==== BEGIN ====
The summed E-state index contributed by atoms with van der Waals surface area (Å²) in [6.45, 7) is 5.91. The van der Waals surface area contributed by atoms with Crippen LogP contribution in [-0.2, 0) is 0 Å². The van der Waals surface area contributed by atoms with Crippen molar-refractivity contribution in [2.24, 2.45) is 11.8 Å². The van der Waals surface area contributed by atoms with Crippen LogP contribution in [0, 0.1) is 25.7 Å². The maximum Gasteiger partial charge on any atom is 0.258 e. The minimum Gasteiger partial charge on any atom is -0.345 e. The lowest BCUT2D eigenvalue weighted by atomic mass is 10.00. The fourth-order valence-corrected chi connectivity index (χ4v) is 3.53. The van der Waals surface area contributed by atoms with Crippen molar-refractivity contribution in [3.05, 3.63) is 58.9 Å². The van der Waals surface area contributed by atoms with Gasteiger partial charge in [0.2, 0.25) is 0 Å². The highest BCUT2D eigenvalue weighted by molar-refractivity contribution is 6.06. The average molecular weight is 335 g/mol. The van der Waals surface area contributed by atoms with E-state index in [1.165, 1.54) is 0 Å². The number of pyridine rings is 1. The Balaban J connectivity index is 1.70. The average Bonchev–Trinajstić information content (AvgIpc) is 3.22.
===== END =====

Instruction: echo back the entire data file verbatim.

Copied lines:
The summed E-state index contributed by atoms with van der Waals surface area (Å²) in [6.45, 7) is 5.91. The van der Waals surface area contributed by atoms with Crippen LogP contribution in [-0.2, 0) is 0 Å². The van der Waals surface area contributed by atoms with Crippen molar-refractivity contribution in [2.24, 2.45) is 11.8 Å². The van der Waals surface area contributed by atoms with Crippen LogP contribution in [0, 0.1) is 25.7 Å². The maximum Gasteiger partial charge on any atom is 0.258 e. The minimum Gasteiger partial charge on any atom is -0.345 e. The lowest BCUT2D eigenvalue weighted by atomic mass is 10.00. The fourth-order valence-corrected chi connectivity index (χ4v) is 3.53. The van der Waals surface area contributed by atoms with Crippen molar-refractivity contribution in [3.05, 3.63) is 58.9 Å². The van der Waals surface area contributed by atoms with Gasteiger partial charge in [0.2, 0.25) is 0 Å². The highest BCUT2D eigenvalue weighted by molar-refractivity contribution is 6.06. The average molecular weight is 335 g/mol. The van der Waals surface area contributed by atoms with E-state index in [1.165, 1.54) is 0 Å². The number of pyridine rings is 1. The Balaban J connectivity index is 1.70. The average Bonchev–Trinajstić information content (AvgIpc) is 3.22.